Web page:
Searching over 5,500,000 cases.


searching
Buy This Entire Record For $7.95

Download the entire decision to receive the complete text, official citation,
docket number, dissents and concurrences, and footnotes for this case.

Learn more about what you receive with purchase of this case.

Galasso v. Guercio

Decided: March 23, 1971.

NEVICELLA GALASSO, PLAINTIFF,
v.
CARMINE DEL GUERCIO, HOLY CROSS CEMETERY, A NEW JERSEY CORPORATION, MONSIGNOR JOSEPH A. DOYLE, ARCHDIOCESAN CEMETERY DIRECTOR, THE SPATOLA FUNERAL HOME, DEFENDANTS



Herbert, J.s.c.

Herbert

Plaintiff is the widow of Pasquale Galasso, who died March 9, 1970, and is the sister of defendant Del Guercio. The subject matter in dispute is the use of space in the Del Guercio family mausoleum in Holy Cross Cemetery, North Arlington. (The cemetery is located in Bergen County; but the litigants have consented to this court deciding the case. The cemetery has also agreed that the final judgment insofar as it shall relate to the burial of the remains of Pasquale Galasso, shall be binding upon it.)

Defendant Del Guercio immediately after Pasquale Galasso's death objected to use of the mausoleum as Galasso's place of burial. On the eve of the funeral the complaint was filed and an interim restraint obtained, thus enabling plaintiff to have her husband's body placed in the mausoleum at least temporarily. Since the funeral Del Guercio has made it clear that he does not oppose use of the mausoleum as Galasso's final resting place, but he does vigorously object to the placement of Galasso's coffin in the particular space it now occupies. Del Guercio's admitted objective is to save that place for himself.

The mausoleum was built by plaintiff's mother. She died intestate in 1937, survived by all four of her children. Two of the four have since died and their bodies are in the mausoleum. It contains a total of 17 burial spaces, eight on the upper level and nine at the lower level. Including the space in which Galasso's coffin has been placed, seven of the eight on the upper level are occupied, and all nine below are empty. Defendant Del Guercio is a widower and his wife's body is in the mausoleum. Directly opposite her resting place is the coffin of Galasso. Defendant desires to occupy that space when his time comes.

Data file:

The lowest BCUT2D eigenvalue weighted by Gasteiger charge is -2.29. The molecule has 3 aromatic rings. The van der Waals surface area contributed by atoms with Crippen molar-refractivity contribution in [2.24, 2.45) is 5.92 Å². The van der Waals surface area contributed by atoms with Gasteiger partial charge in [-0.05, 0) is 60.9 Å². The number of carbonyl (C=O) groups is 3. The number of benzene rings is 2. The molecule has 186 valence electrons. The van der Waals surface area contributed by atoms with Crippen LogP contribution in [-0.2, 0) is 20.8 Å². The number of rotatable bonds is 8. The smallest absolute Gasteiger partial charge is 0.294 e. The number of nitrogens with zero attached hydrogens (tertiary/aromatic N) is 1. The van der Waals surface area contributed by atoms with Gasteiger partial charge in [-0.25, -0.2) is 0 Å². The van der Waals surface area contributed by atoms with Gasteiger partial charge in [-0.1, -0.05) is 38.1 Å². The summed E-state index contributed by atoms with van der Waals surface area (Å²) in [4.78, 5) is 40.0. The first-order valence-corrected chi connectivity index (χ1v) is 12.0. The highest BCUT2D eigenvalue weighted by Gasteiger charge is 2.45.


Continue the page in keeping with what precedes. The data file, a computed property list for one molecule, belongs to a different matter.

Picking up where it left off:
It is provided in the rules and regulations of Holy Cross Cemetery that

Under the Statutes of the State and the regulations of the Management of the Cemetery, if the owner of a lot die, making no disposition of his lot by will, the lot of such intestate descends to his "heirs-at-law" -- that is, to the same persons who, by the laws of this State, would inherit any residue of his real estate.

This provision appears to be substantially in accord with N.J.S.A. 8:2-21. It follows that when Galasso died his wife -- the plaintiff -- owned by inheritance from her mother a one-fourth interest in the cemetery plot and the mausoleum erected upon it.

The basic question is whether defendant Del Guercio, as a co-owner with plaintiff, can insist upon his consent being secured as a condition of a lawful burial in the mausoleum for plaintiff's husband. Del Guercio relies upon N.J.S.A. 8:2-24, which reads as follows:

The body of any deceased person or the ashes thereof shall not be interred in any plot or lot in a cemetery owned by a cemetery association incorporated under sections 8:1-1 to 8:1-5 of this Title or under any special act, unless the deceased person had, at the time of his decease, an interest in the plot or lot, or was the relative of some person having such an interest, or was the wife or such person or her relative, except by the consent of all persons having an interest in such plot or lot.

In Friant v. Dolbow , 41 N.J. Super. 84 (Ch. Div. 1956), the statute was construed and applied. It was there held that a co-owner of a cemetery lot, who had failed to get from other co-owners consent to bury her deceased husband in it, had buried him illegally, and at the suit of nonconsenting co-owners disinterment of the body was ordered.

If N.J.S.A. 8:2-24 were applicable to Holy Cross Cemetery, then Friant would be authority for ordering that Galasso's body be moved to a position in the mausoleum to which defendant Del Guercio consents. The power to grant or withhold permission for any burial at all -- if it exists -- must include power to consent on condition that only a place on the lot or in the mausoleum approved by the consenting co-owner be used. However, I am informed that Holy Cross Cemetery is not an incorporated cemetery association. The statute, N.J.S.A. 8:2-24, applies only to a "plot or lot in a cemetery owned by a cemetery association incorporated under sections 8:1-1 to 8:1-5 of this Title or under any special act * * *." The certificate issued to Mrs. Del Guercio senior, on the strength of which the mausoleum was built, shows on its face that it came from the Roman Catholic Archdiocese of Newark, N.J. One of the ...


Buy This Entire Record For $7.95

Download the entire decision to receive the complete text, official citation,
docket number, dissents and concurrences, and footnotes for this case.

Learn more about what you receive with purchase of this case.